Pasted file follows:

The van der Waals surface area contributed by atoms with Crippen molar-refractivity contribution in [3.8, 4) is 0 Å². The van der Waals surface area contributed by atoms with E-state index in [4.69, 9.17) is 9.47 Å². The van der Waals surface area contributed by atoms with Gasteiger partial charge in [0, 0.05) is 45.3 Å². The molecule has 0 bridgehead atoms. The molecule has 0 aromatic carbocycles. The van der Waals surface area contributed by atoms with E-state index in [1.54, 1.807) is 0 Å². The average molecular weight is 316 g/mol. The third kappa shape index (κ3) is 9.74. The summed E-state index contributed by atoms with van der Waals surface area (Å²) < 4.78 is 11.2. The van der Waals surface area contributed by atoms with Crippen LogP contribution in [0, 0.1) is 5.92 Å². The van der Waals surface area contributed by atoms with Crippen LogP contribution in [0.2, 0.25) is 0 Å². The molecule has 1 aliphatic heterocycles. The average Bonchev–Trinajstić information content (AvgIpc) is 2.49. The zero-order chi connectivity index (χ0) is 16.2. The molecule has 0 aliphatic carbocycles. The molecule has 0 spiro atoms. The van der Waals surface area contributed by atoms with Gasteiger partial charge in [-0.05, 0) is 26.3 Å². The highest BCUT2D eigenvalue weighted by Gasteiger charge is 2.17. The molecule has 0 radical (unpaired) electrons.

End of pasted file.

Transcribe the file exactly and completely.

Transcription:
The van der Waals surface area contributed by atoms with Crippen molar-refractivity contribution in [3.8, 4) is 0 Å². The van der Waals surface area contributed by atoms with E-state index in [4.69, 9.17) is 9.47 Å². The van der Waals surface area contributed by atoms with Gasteiger partial charge in [0, 0.05) is 45.3 Å². The molecule has 0 bridgehead atoms. The molecule has 0 aromatic carbocycles. The van der Waals surface area contributed by atoms with E-state index in [1.54, 1.807) is 0 Å². The average molecular weight is 316 g/mol. The third kappa shape index (κ3) is 9.74. The summed E-state index contributed by atoms with van der Waals surface area (Å²) < 4.78 is 11.2. The van der Waals surface area contributed by atoms with Crippen LogP contribution in [0, 0.1) is 5.92 Å². The van der Waals surface area contributed by atoms with Crippen LogP contribution in [0.2, 0.25) is 0 Å². The molecule has 1 aliphatic heterocycles. The average Bonchev–Trinajstić information content (AvgIpc) is 2.49. The zero-order chi connectivity index (χ0) is 16.2. The molecule has 0 aliphatic carbocycles. The molecule has 0 spiro atoms. The van der Waals surface area contributed by atoms with Gasteiger partial charge in [-0.05, 0) is 26.3 Å². The highest BCUT2D eigenvalue weighted by Gasteiger charge is 2.17. The molecule has 0 radical (unpaired) electrons.